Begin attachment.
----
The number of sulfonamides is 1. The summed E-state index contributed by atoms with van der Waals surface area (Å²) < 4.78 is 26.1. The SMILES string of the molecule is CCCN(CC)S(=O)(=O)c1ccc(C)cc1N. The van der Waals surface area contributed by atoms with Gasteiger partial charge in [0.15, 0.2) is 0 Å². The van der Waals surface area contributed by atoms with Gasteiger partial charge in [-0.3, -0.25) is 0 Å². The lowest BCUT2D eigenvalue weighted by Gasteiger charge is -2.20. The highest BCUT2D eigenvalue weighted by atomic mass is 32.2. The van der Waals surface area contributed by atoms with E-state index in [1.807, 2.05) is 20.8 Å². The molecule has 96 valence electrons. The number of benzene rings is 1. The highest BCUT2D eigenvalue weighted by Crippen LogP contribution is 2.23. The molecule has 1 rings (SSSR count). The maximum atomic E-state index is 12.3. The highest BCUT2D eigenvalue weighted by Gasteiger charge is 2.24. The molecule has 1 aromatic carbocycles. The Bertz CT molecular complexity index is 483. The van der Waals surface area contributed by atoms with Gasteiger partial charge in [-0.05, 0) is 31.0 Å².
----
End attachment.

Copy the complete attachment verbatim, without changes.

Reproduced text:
The number of sulfonamides is 1. The summed E-state index contributed by atoms with van der Waals surface area (Å²) < 4.78 is 26.1. The SMILES string of the molecule is CCCN(CC)S(=O)(=O)c1ccc(C)cc1N. The van der Waals surface area contributed by atoms with Gasteiger partial charge in [0.15, 0.2) is 0 Å². The van der Waals surface area contributed by atoms with Gasteiger partial charge in [-0.3, -0.25) is 0 Å². The lowest BCUT2D eigenvalue weighted by Gasteiger charge is -2.20. The highest BCUT2D eigenvalue weighted by atomic mass is 32.2. The van der Waals surface area contributed by atoms with E-state index in [1.807, 2.05) is 20.8 Å². The molecule has 96 valence electrons. The number of benzene rings is 1. The highest BCUT2D eigenvalue weighted by Crippen LogP contribution is 2.23. The molecule has 1 rings (SSSR count). The maximum atomic E-state index is 12.3. The highest BCUT2D eigenvalue weighted by Gasteiger charge is 2.24. The molecule has 1 aromatic carbocycles. The Bertz CT molecular complexity index is 483. The van der Waals surface area contributed by atoms with Gasteiger partial charge in [-0.05, 0) is 31.0 Å².